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The International Monetary Fund warned that global economic risks have risen as central banks reduce borrowing costs and that stronger oversight is needed to ease threats to an already shaky expansion.
“While easier financial conditions have supported economic growth and helped contain downside risks to the outlook in the near term, they have also encouraged more financial risk-taking and a further buildup of financial vulnerabilities, putting medium-term growth at risk,” the IMF said Wednesday in its latest Global Financial Stability Report.
The policy easing that has helped support global growth has also fueled a further increase of financial risks, and threats to global growth and financial stability remain “firmly skewed to the downside,” the fund said. It added that policy makers “urgently need to take action to tackle financial vulnerabilities that could exacerbate the next economic downturn.”
The latest warnings come a day after the fund said global growth is on pace for the weakest expansion since 2009, when the world economy shrank, as trade wars cloud the outlook. Those disputes have whipsawed global markets and weighed on business sentiment, though central bank easing has helped alleviate concerns about a deeper economic slowdown, the report said.
The fund said lower yields are spurring investors such as insurance companies and pension funds “to invest in riskier and less liquid securities” and that pricing in financial markets signals interest rates will remain lower for longer than anticipated at the start of this year. About $15 trillion of debt worldwide has negative yields, it said.
“Vulnerabilities have continued to intensify, putting growth at risk,” Tobias Adrian, director of the Monetary and Capital Markets Department, told reporters at a briefing on Wednesday, adding that policy makers need to prevent a rollback of regulatory reforms.
While there’s been significant progress on banking regulations, capital standards and liquidity levels since the crisis, trade policy is a new threat for stability, he said.
Trade tensions have fueled pessimism in markets, creating uncertainty and repeatedly causing “downside risks,” Adrian said. “So we urge policy makers around the world to work together to resolve those trade tensions.”
Officials emphasized that companies are taking on more debt and their ability to service that debt is deteriorating.
“There are quite a few weak non-financial firms in these economies that are still able to roll over debt and continue to accumulate debt because of very low interest rates” Anna Ilyina, a division chief in the Monetary and Capital Markets Department, told reporters at the briefing.
“The concern is that in an economic downturn these firms may come under pressure and may experience difficulty servicing the debt, and they have to deleverage, and when they do they cut back on investment and employment and that exacerbates the recession,” she said.
The report said risks in China remain elevated due to high debt levels for investment vehicles, and said the authorities taking over one regional bank this year and injecting capital into another underscore the risks to the financial system in the world’s second-largest economy.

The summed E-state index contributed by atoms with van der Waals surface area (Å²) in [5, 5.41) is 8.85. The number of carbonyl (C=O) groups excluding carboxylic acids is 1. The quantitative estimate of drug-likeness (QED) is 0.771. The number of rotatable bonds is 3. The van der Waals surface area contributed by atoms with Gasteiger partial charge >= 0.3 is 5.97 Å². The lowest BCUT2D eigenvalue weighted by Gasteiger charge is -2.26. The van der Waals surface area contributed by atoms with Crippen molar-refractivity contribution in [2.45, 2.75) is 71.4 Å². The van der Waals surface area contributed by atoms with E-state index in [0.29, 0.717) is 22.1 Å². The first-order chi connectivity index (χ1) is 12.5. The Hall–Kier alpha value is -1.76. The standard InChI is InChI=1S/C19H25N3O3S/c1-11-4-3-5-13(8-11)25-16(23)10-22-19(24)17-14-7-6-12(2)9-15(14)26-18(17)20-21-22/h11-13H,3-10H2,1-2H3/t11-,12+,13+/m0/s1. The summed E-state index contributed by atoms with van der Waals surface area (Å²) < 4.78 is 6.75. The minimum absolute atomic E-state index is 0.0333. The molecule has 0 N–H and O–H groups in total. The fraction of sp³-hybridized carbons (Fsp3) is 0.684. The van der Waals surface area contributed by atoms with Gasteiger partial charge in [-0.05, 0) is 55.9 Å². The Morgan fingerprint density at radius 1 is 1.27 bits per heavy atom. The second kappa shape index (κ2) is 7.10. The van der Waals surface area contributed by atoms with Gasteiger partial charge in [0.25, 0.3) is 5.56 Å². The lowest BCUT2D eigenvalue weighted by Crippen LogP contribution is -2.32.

Vulnerability among non-bank institutions is elevated in 80% of nations with large financial sectors, a share similar to the depths of the global financial crisis, the fund said. In an economic slowdown scenario half as severe, corporate debt owed by firms unable to cover their interest payments with earnings could rise to $19 trillion, or nearly 40% of company debt in major economies.
“The search for yield in a prolonged low-interest-rate environment has led to stretched valuations in risky asset markets around the globe, raising the possibility of sharp, sudden adjustments in financial conditions,” the fund said. “Such sharp tightening could have significant macroeconomic implications, especially in countries with elevated financial vulnerabilities.”
IMF Chief Economist Gita Gopinath pointed to rising financial stability risks on Tuesday after releasing the World Economic Outlook.
“While monetary easing has supported growth, it is essential that effective macroprudential regulation be deployed today to prevent mispricing of risk and excessive buildup of financial vulnerabilities,” she told reporters in Washington.
The world economy will grow 3% this year, down from 3.2% seen in July, with the 2020 estimate lowered to 3.4% from 3.5%, the fund said Tuesday in its World Economic Outlook.
The projected 2020 rebound is likely to prove too optimistic, said Ben May, director of global macro research at Oxford Economics. He forecasts 2.5% growth this year and next.
“We think the worst effects of the industrial and trade sector weakness is yet to pass and are more circumspect than the IMF about the likely boost to global growth from recent monetary policy loosening,” May wrote in a report Wednesday.
“We also expect the uncertainty created by U.S.-China trade tensions and other geopolitical factors will prompt caution from firms over new capital outlays and new job hires.”
(Updates to add growth estimates and economist quote in last three paragraphs.)
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